Wednesday, July 29, 2009

Update from the Wednesday Keynote

Today's keynote by Bill Dally was, in many ways, distinctly different from yesterdays in that it got down and dirty with technical specifics from the very first slide and stayed that way throughout the end. I'm not sure if everyone in the audience liked it, but I for one, had a great time.

Bill Dally's argument basically came down to the following - current general purpose processor architects are in a state of denial - denial about the fact that (1) in the absence of frequency scaling, performance can only be extracted by explicitly parallel architectures; and (2) power efficiency can only be obtained by locality-aware distributed on-chip memories, as opposed to flat cache hierarchies.

Both arguments were well motivated. From a parallelism perspective, Prof. Dally had a nice plot that showed that improvements in processor throughput have traditionally been driven by three factors - improvement in gate delay, improvement in clock frequency by deeper pipelining and architectural innovations that make use of the additional transistors available in every technology generation. Till 2001, this led to a 52% performance improvement every generation.

Here's the problem though - increasing clock frequency is no longer possible and extracting parallelism using single core superscalar out-of-order processors is running out of steam. In effect, all we're left with is the improvement in gate delay from technology scaling, which gives us only 20% improvement in performance every technology generation!! Explicit parallelism is the only way to get us back on the 52% performance gain per generation.

From a power efficiency stand-point, moving data even 1 mm across a chip apparently requires many times more energy than the floating point operation that produced the data. Spatial locality is therefore the key to energy efficiency, making it imperative to store data close to where it is produced. This provides the motivation for distributed caches across a chip, as opposed to a single big one.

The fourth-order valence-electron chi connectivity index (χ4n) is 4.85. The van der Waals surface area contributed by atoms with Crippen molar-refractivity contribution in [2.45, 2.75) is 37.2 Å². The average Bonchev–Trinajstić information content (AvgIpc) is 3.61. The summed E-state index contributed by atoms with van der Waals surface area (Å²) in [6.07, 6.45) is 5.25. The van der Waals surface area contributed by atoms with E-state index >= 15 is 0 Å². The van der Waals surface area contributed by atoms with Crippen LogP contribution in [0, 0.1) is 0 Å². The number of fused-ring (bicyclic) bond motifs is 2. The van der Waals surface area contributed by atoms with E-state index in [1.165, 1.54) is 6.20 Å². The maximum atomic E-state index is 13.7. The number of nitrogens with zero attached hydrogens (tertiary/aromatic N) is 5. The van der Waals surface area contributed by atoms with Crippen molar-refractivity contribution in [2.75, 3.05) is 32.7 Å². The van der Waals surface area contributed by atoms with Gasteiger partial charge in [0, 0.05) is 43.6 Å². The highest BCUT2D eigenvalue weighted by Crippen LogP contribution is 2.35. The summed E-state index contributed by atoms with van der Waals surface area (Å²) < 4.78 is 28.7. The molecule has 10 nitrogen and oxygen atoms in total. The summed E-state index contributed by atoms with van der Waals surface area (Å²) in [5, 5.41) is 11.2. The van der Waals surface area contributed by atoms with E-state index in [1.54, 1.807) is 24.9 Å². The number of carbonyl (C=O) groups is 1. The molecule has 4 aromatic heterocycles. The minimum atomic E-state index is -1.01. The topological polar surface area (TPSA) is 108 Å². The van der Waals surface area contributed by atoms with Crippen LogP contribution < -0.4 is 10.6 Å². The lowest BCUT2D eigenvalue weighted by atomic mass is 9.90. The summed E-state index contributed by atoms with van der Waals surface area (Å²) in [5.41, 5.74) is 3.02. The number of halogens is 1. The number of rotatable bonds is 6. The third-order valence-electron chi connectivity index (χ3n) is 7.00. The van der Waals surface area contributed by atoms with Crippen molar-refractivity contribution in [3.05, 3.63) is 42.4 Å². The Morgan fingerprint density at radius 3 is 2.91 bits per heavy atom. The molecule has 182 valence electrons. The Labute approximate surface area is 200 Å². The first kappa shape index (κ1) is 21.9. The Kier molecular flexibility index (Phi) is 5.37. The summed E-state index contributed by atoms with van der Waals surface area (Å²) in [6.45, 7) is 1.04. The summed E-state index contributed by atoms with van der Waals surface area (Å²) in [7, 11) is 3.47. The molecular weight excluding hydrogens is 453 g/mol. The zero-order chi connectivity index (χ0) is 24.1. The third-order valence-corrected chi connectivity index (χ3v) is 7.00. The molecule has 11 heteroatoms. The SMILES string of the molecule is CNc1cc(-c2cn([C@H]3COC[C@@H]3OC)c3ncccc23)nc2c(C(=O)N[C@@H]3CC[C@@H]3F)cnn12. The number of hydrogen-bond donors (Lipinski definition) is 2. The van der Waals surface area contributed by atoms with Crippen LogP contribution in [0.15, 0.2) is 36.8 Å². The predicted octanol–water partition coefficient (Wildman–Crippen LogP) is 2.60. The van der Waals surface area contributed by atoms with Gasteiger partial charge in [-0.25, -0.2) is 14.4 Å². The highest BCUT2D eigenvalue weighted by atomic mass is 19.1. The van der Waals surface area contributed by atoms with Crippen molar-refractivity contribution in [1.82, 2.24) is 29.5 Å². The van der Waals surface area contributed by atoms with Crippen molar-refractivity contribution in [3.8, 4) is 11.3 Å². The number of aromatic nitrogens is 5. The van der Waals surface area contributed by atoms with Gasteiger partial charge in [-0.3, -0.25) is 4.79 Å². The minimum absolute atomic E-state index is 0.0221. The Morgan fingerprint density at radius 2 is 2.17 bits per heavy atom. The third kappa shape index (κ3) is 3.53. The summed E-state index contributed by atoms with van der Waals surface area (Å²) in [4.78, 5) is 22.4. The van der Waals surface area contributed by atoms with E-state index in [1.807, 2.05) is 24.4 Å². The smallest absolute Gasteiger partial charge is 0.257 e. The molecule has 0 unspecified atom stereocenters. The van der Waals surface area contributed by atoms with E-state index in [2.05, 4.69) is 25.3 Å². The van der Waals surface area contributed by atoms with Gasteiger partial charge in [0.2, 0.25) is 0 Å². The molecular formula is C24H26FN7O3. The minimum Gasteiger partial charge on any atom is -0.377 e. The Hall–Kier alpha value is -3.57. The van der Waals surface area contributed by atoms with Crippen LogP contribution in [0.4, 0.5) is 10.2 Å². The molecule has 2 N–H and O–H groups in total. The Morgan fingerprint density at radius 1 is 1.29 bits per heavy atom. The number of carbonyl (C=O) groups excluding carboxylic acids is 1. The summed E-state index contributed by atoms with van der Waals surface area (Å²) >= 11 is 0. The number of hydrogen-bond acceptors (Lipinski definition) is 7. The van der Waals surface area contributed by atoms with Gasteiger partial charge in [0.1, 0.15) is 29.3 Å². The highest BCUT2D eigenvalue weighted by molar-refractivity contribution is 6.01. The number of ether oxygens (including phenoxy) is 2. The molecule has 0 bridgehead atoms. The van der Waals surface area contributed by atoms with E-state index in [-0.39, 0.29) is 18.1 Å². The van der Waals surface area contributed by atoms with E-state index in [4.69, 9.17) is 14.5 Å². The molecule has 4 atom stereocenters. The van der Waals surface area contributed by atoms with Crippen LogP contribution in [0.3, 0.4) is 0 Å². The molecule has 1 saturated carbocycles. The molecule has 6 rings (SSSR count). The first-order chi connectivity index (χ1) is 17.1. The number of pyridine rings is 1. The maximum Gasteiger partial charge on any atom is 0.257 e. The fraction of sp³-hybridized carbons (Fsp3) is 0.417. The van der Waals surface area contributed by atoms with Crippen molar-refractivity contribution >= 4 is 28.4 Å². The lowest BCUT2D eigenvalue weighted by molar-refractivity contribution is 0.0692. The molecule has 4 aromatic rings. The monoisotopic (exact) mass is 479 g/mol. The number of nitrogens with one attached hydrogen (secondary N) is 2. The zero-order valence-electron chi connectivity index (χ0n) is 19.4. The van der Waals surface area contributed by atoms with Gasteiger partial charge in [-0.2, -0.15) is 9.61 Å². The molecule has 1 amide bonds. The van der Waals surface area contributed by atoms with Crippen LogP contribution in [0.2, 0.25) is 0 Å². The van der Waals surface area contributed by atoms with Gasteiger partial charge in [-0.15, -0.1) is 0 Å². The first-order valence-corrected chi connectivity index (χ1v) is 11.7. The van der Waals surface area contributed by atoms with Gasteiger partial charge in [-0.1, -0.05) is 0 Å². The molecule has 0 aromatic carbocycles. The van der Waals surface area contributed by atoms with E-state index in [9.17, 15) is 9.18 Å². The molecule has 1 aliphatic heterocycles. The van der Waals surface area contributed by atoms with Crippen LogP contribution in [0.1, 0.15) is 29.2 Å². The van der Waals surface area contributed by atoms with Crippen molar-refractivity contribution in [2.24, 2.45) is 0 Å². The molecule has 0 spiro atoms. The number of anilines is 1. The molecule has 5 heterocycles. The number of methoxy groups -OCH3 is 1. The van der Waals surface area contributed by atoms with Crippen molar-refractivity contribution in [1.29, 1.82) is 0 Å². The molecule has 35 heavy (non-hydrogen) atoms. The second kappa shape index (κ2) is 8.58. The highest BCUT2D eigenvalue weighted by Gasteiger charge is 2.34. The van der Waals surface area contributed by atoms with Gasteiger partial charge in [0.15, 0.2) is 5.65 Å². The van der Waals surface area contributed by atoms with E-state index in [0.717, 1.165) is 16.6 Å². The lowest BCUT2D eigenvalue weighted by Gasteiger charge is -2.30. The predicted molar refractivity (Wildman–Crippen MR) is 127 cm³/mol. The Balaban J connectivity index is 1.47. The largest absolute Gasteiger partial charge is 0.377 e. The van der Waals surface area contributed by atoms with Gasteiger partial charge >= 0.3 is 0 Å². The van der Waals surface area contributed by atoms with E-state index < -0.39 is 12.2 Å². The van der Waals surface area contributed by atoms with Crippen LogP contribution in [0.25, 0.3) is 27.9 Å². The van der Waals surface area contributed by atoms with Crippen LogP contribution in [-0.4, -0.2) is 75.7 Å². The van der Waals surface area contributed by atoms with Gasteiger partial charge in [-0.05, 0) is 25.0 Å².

All of this points the way to the kind of massively parallel GPU systems that NVIDIA produces as the platform of choice for the future - I would have been surprised if the VP of NVIDIA came up with any other conclusion (not that I disagree entirely with the conclusion)! Now I have a few quibbles with the argument that Prof. Dally presented, chiefly that he really only compared large unicore systems (from way back when) with massively parallel GPUs, but not really with the 4 or 8 core systems that Intel or AMD sell. Also, exposing parallelism to the programmer as opposed to having the h/w extract it brings to the front questions about how it will effect programmer efficiency and the time required to debug and verify parallel programs. I'm not a s/w guy, but I imagine parallel are significantly more complicated to debug/verify than single threaded ones.

What was really nice is that talk focused also on the synergestic relationship between EDA and the types of massively parallel platforms that were described, i.e., how is EDA benefited by such architectures and what can EDA tools/vendors do toaid the design of such systems.

A number of companies exhibiting at DAC have already embraced the former by offering EDA tools that have been architected for parallel execution. With regards to what EDA tools can do for NVIDIA GPUs, Prof. Dally pointed towards the need for tools that provide accurate power estimates at early stages in the design process and in general, the need for more sophisticated low power design methodologies.

All in all, it was an hour well spent!

1 comment:

  1. I think Siddarth has done a great job of summarizing Bill's talk.

    However, a major point that Bill was trying to make, from a programmer’s perspective, may not have been emphasized enough.

    I think Bill was also emphasizing that the old machine abstraction presented to the programmer, that of a flat memory and a single execution thread, has to change. Bill argued that maintenance of the abstraction has become too power inefficient. He points to, for example, the relatively large amount of power consumed by a chip’s wires, in moving data intra-chip, compared with the power consumed by the destination points for such wires (e.g., an ALU). Bill also points out that the cache mechanism, a major way to support the illusion of flat memory, is highly power inefficient.

    Bill’s conclusion seems to be that programmer’s must embrace a new machine abstraction that has hierarchical memory (because that is what allows memory to be local to where it is used) and many threads. Bill feels that CUDA provides this kind of model in a programmer-friendly way.